Troy Scott ’03
Growing up in Harrisburg, Pennsylvania, Troy Scott ’03 recognized there were not many opportunities for him to excel. He enrolled at Milton Hershey School in fourth grade at the age of 9 and immediately bonded with his houseparents, Brian and Sharon Stalker.
“My first year at the school also was their first year, so I was their first new student,” Troy said. “I call them mom and dad and I still keep in contact with them. They were at the hospital for all three of my kids’ births. I visit them all the time. We talk all the time. I mean, they’re like parents to me.”
Troy’s relationship with his houseparents grew stronger during high school and the years following graduation. In 2003, after graduating from MHS, Troy attended Kutztown University—but he never graduated.
“Going into my fourth year [of college], I fell into the wrong crowd,” he said. “I got involved in some bad things, so I decided to come home. Over winter break I said to myself, ‘If I go back to college, I’m going to make really bad, really stupid decisions.’ So I left college, came home, and started working.”
It was during one of his shifts that he got to know a few of the regular customers. They worked in car sales for a local dealership and encouraged Troy to apply. Within a few weeks, Troy had landed a sales job. He loved the work and stuck with it for several years before health issues and a knee injury sidelined him.
“I fell into a really bad depression,” he said. “I had a lot of inpatient hospital stays and ended up being diagnosed with bipolar disorder with major depressive disorder. There was a time between 2012 and 2015 when I was hospitalized at least twice a year for mental health stuff. Then I ended up going to jail for child support.”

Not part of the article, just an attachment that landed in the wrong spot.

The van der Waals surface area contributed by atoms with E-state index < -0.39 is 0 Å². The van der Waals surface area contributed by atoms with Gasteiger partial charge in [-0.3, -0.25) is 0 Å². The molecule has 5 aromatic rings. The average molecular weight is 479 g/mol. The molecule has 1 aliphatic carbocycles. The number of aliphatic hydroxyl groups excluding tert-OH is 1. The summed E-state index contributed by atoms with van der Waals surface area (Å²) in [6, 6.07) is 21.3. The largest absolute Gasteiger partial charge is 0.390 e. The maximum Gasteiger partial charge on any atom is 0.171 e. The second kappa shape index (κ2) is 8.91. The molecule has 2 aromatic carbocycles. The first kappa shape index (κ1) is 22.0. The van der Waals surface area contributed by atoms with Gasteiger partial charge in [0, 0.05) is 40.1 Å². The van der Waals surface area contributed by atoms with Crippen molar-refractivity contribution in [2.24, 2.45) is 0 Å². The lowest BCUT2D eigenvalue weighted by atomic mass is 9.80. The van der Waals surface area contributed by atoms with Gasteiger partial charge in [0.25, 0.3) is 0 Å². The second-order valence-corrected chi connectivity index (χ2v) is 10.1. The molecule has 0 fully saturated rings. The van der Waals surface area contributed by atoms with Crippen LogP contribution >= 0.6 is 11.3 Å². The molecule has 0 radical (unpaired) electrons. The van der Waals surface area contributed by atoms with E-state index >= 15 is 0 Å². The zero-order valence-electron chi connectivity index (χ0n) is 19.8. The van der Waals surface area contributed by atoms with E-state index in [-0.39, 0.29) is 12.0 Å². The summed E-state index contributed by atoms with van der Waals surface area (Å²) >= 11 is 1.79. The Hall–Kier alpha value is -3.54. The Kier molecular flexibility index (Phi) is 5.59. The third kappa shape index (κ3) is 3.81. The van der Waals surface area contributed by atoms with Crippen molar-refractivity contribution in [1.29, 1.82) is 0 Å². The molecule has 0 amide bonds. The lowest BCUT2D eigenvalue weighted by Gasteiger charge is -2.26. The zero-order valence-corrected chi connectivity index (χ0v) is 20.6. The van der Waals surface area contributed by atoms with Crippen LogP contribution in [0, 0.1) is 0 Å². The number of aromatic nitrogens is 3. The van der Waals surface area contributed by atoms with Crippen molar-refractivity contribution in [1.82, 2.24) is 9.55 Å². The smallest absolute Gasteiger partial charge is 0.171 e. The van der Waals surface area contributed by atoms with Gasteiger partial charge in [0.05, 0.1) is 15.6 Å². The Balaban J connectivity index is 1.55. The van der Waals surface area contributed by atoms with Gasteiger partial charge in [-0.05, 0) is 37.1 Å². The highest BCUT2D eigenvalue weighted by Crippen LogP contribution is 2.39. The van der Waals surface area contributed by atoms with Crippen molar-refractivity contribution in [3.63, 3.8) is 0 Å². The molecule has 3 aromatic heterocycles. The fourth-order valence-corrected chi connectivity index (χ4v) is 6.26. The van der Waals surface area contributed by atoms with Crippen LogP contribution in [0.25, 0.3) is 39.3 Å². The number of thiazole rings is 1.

During that time, Troy’s houseparents were there.
“When I was going through my rough times, they pulled me out of my darkest moments,” he said. “When I was going through my hospitalization, they visited me. When I was in jail, they visited me.”
The Stalkers weren’t the only ones from MHS to support Troy through this time. Following his final hospitalization, Troy was assigned a case manager with the Dauphin County Case Management Unit. It turned out his case manager was an MHS graduate.
“I had no clue she was a Milt,” he said. “In our very first meeting, we were talking and she asked where I was from. I told her it was complicated but I was raised in Hershey and she said, ‘Are you a Milt?’ Since then, she’s been my biggest mentor. She helped guide me on the right path, helped me rebuild, and put structure back in my life.”
After finding his solid support system through the people at MHS, Troy is back to selling cars—something he loves and where he finds his passion. The dealership where he’s employed is within a few miles of the MHS campus. He uses the close proximity to give back to the place that gave him so much hope and support.
“In November , a group of 10 to 12 MHS students came down [to the dealership], I showed them around, showed them a car, we talked about credit, and what it takes to buy a car,” he said. “Sometimes hearing it from a Milt, or somebody who has been in your shoes, helps.”
Troy also organized a food drive at the dealership to collect food items for the MHS Food Bank.
“I’ve always wanted to give back to MHS and now I’m in a position to do so,” he said. “A lot of people helped me when I was going through a rough patch, so this is my way of giving back.”
When Troy is out for test drives, he’ll often drive past his old student home.
“I point out my student home during every single test drive,” he said. “It’s important. For a lot of us, had we not found Milton Hershey School, we would be repeating a cycle, whether it’s poverty, homelessness, violence, drugs, or crime,” he said. “Milton Hershey [School] provided for us and gave us so much—including the tools we need to succeed. It is our duty to give back. It’s our way to show thanks and appreciation.”